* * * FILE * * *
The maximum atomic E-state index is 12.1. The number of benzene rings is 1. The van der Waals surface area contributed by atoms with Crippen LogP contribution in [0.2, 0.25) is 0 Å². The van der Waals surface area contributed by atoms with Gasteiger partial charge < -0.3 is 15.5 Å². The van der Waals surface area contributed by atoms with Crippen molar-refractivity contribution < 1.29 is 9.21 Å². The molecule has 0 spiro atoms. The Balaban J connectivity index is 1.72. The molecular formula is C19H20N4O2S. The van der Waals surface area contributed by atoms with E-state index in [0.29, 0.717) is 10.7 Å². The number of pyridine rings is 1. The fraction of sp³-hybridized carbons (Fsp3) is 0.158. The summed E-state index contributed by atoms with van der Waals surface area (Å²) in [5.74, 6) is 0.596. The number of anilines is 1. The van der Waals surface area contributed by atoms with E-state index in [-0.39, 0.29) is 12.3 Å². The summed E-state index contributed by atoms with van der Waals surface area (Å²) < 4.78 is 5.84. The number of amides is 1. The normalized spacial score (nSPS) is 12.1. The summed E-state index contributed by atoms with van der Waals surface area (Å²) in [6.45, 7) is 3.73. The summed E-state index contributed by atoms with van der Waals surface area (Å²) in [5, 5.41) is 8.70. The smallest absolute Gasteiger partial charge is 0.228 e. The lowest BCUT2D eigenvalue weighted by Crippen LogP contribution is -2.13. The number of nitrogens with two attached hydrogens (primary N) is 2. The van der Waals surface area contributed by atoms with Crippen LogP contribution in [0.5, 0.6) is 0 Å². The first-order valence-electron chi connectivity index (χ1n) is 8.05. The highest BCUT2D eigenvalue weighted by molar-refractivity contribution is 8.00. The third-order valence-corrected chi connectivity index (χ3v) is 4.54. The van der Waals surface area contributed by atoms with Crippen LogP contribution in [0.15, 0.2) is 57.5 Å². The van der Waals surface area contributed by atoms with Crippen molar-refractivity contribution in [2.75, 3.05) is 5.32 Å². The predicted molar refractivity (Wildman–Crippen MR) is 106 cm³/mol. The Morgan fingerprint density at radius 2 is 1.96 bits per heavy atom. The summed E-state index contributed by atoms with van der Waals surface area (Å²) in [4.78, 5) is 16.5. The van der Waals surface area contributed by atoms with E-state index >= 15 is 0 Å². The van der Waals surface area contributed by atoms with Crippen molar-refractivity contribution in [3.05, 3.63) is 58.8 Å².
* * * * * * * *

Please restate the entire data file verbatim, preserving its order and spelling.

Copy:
The maximum atomic E-state index is 12.1. The number of benzene rings is 1. The van der Waals surface area contributed by atoms with Crippen LogP contribution in [0.2, 0.25) is 0 Å². The van der Waals surface area contributed by atoms with Gasteiger partial charge < -0.3 is 15.5 Å². The van der Waals surface area contributed by atoms with Crippen molar-refractivity contribution < 1.29 is 9.21 Å². The molecule has 0 spiro atoms. The Balaban J connectivity index is 1.72. The molecular formula is C19H20N4O2S. The van der Waals surface area contributed by atoms with E-state index in [0.29, 0.717) is 10.7 Å². The number of pyridine rings is 1. The fraction of sp³-hybridized carbons (Fsp3) is 0.158. The summed E-state index contributed by atoms with van der Waals surface area (Å²) in [5.74, 6) is 0.596. The number of anilines is 1. The van der Waals surface area contributed by atoms with E-state index in [-0.39, 0.29) is 12.3 Å². The summed E-state index contributed by atoms with van der Waals surface area (Å²) < 4.78 is 5.84. The number of amides is 1. The normalized spacial score (nSPS) is 12.1. The summed E-state index contributed by atoms with van der Waals surface area (Å²) in [6.45, 7) is 3.73. The summed E-state index contributed by atoms with van der Waals surface area (Å²) in [5, 5.41) is 8.70. The smallest absolute Gasteiger partial charge is 0.228 e. The lowest BCUT2D eigenvalue weighted by Crippen LogP contribution is -2.13. The number of nitrogens with two attached hydrogens (primary N) is 2. The van der Waals surface area contributed by atoms with Crippen LogP contribution in [0.5, 0.6) is 0 Å². The first-order valence-electron chi connectivity index (χ1n) is 8.05. The highest BCUT2D eigenvalue weighted by molar-refractivity contribution is 8.00. The third-order valence-corrected chi connectivity index (χ3v) is 4.54. The van der Waals surface area contributed by atoms with Crippen LogP contribution in [0.15, 0.2) is 57.5 Å². The van der Waals surface area contributed by atoms with Crippen molar-refractivity contribution in [2.75, 3.05) is 5.32 Å². The predicted molar refractivity (Wildman–Crippen MR) is 106 cm³/mol. The Morgan fingerprint density at radius 2 is 1.96 bits per heavy atom. The summed E-state index contributed by atoms with van der Waals surface area (Å²) in [4.78, 5) is 16.5. The van der Waals surface area contributed by atoms with E-state index >= 15 is 0 Å². The van der Waals surface area contributed by atoms with Crippen molar-refractivity contribution in [3.05, 3.63) is 58.8 Å².